London: Life insurer Legal & General hiked its dividend by a more-than-expected 24% and said it was set for strong growth as a trend for reduced welfare provision forces consumers to save more.
“We are confident about the growth prospects for Legal & General,” L&G chief executive Tim Breedon said in a statement on Thursday.
“There is consolidation in many of our markets and this further underpins our confidence that L&G will be a growing force as the welfare state retrenches and individuals increasingly look to high-quality, good value risk, savings and investment provision.”
L&G, Britain’s fourth-biggest life insurer by market value, said its total dividend for 2010 would rise 24% to 4.75 pence per share, beating the 4.54 pence expected by analysts, according to a consensus forecast calculated by the company.
The higher payout came as L&G boosted cash generation by 4% to £728 million, in line with an industry-wide focus on cash aimed at dispelling investor concerns that life insurers are opaque and highly capital-consumptive.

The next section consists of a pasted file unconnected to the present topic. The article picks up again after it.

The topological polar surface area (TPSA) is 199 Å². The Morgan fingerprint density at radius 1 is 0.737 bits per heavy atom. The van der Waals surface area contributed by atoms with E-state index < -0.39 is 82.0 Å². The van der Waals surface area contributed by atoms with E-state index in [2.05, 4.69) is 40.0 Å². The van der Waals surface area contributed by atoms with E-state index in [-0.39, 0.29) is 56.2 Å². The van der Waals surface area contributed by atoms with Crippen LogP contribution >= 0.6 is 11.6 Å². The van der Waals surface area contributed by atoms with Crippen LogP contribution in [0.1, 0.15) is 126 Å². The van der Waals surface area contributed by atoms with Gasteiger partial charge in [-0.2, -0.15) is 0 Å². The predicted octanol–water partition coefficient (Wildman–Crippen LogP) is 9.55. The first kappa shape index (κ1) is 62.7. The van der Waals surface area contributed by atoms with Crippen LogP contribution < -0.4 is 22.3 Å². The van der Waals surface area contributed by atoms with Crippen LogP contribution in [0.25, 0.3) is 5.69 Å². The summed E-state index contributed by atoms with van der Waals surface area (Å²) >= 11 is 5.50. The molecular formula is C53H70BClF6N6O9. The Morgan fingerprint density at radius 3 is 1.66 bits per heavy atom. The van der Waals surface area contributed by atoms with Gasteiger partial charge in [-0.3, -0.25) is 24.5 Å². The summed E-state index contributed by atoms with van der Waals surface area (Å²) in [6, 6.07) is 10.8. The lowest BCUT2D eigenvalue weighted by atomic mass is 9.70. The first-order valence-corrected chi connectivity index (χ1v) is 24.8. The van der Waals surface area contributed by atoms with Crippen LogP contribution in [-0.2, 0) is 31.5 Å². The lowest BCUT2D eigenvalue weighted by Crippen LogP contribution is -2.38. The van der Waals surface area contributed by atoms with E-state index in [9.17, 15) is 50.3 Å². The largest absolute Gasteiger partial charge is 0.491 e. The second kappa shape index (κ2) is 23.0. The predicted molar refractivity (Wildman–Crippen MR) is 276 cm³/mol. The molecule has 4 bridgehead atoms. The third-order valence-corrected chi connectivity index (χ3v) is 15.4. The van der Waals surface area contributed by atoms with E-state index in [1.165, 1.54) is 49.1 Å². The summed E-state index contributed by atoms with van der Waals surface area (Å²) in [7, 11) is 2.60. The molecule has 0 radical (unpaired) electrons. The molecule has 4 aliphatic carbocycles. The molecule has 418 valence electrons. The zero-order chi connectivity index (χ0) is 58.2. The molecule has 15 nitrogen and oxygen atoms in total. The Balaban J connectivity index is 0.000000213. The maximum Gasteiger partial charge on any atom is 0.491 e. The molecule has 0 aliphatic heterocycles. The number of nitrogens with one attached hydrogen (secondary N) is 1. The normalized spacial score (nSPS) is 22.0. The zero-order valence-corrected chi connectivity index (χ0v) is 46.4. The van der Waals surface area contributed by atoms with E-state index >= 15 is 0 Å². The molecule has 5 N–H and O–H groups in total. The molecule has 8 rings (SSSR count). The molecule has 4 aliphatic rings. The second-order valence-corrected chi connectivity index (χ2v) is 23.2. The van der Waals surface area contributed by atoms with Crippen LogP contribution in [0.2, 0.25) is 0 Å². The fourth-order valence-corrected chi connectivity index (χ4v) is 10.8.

The 175-year old insurer made a 2010 operating profit of £1 billion ($1.61 billion), down from £1.1 billion the previous year, and broadly in line with the £1.05 billion expected by analysts.
The decline reflected an increase in reserves to cover the cost of annuity customers living longer than expected, as well as a reduced capital benefit as the price of bonds used to underpin annuities rose relative to 2009.
Shares in L&G were up 1% at 0810 GMT, valuing the company at about £6.5 billion, outperforming a 0.6% rise in the FTSE 100. The stock has risen 12% since the start of the year, outperforming a 1.6% rise in the Stoxx 600 European insurance index.